Design Destination: Iceland

Courtesy of Harpa

Springtime in Reykjavík showcases a host of shops, restaurants, museums and more that prove the capital city’s appeal.

Though Iceland might seem like a distant land and look like another world (the area beyond the Wall on HBO’s Game of Thrones was filmed there), Reykjavík, the world’s northernmost capital city, is actually only about a six-hour nonstop flight from New York and a seven-hour journey from Seattle—making it that rare travel destination capable of creating a frisson while simultaneously remaining a reasonable choice for a holiday weekend. (If you’re flying Icelandair to Europe, you can even stop over in Reykjavík for up to seven nights at no additional airfare cost.)

Tourists storm the city in the summer, causing traffic jams on the famed Golden Circle. But in the spring you’ll have it all to yourself. (The temperature is comparable to New York in a non-polar-vortex year; as we write this, it’s 14 degrees warmer in Reykjavík than in Manhattan.)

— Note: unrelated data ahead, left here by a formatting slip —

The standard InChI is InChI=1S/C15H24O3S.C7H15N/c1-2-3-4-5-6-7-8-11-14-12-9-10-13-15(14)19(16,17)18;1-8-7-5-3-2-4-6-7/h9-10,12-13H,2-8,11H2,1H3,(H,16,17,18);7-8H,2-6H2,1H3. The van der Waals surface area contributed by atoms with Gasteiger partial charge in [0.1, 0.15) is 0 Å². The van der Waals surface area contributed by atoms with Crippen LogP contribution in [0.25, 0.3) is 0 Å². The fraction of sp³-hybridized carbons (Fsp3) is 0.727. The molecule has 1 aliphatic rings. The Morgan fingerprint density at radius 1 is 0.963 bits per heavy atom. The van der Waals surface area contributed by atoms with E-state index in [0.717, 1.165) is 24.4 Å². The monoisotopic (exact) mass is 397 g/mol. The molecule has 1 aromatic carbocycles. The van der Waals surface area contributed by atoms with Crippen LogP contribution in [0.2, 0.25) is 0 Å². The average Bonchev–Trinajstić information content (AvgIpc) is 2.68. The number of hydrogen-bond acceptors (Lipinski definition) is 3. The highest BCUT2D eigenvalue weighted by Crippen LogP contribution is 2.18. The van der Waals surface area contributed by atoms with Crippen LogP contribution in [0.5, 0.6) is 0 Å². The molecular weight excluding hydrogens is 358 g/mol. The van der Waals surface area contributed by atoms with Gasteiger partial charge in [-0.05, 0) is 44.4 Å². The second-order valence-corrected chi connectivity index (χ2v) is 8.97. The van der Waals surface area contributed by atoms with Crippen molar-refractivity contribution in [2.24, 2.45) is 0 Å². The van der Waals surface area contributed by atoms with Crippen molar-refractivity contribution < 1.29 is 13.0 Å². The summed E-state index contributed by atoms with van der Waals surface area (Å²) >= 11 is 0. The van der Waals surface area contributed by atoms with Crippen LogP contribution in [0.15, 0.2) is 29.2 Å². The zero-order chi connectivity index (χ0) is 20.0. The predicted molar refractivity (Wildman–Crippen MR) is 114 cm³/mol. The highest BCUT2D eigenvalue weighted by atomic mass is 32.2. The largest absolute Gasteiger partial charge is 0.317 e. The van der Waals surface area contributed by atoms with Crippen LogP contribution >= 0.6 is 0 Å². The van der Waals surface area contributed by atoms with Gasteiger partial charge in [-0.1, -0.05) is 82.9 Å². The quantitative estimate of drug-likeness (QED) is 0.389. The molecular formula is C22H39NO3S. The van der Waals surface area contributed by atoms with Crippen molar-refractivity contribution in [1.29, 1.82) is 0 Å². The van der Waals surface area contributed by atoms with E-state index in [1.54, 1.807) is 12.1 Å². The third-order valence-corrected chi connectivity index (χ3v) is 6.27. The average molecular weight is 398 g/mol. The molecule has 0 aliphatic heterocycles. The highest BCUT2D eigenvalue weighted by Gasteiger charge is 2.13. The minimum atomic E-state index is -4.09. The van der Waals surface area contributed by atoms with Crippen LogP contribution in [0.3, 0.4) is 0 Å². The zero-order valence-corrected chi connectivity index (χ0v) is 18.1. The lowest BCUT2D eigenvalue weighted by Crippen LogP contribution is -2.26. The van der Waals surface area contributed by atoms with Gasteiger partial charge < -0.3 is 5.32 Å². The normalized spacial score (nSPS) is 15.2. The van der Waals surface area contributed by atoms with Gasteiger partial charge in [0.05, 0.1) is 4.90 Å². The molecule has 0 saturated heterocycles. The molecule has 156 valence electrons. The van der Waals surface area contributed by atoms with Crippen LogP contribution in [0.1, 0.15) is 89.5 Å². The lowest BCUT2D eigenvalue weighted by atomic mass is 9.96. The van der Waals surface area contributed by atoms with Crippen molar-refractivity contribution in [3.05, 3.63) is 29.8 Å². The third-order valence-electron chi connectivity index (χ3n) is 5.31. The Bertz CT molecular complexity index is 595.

But one of the real draws is design. And for design-oriented travelers, the perfect time to visit is during HönnunarMars, or Design March (this year, March 27–30; The charming, unpretentious design festival, now in its fifth year, coincides with low-key Reykjavík Fashion Week. Guests enjoy seminars (Calvin Klein is the keynote speaker this year), attend studio tours to meet the country’s star designers and shop for playful souvenirs.

Despite the country’s grand design tradition (just look at those Viking ships), its modern scene is only just emerging. As recently as the 1960s, there wasn’t even a word for “design” in Icelandic; now the whole country is behind the innovation, and its earnest enthusiasm for homegrown creativity is energizing. What could be more exciting than discovering a place that is still discovering itself?

From shopping to museums to places to eat, here are our picks for what design hounds shouldn’t miss in Reykjavík.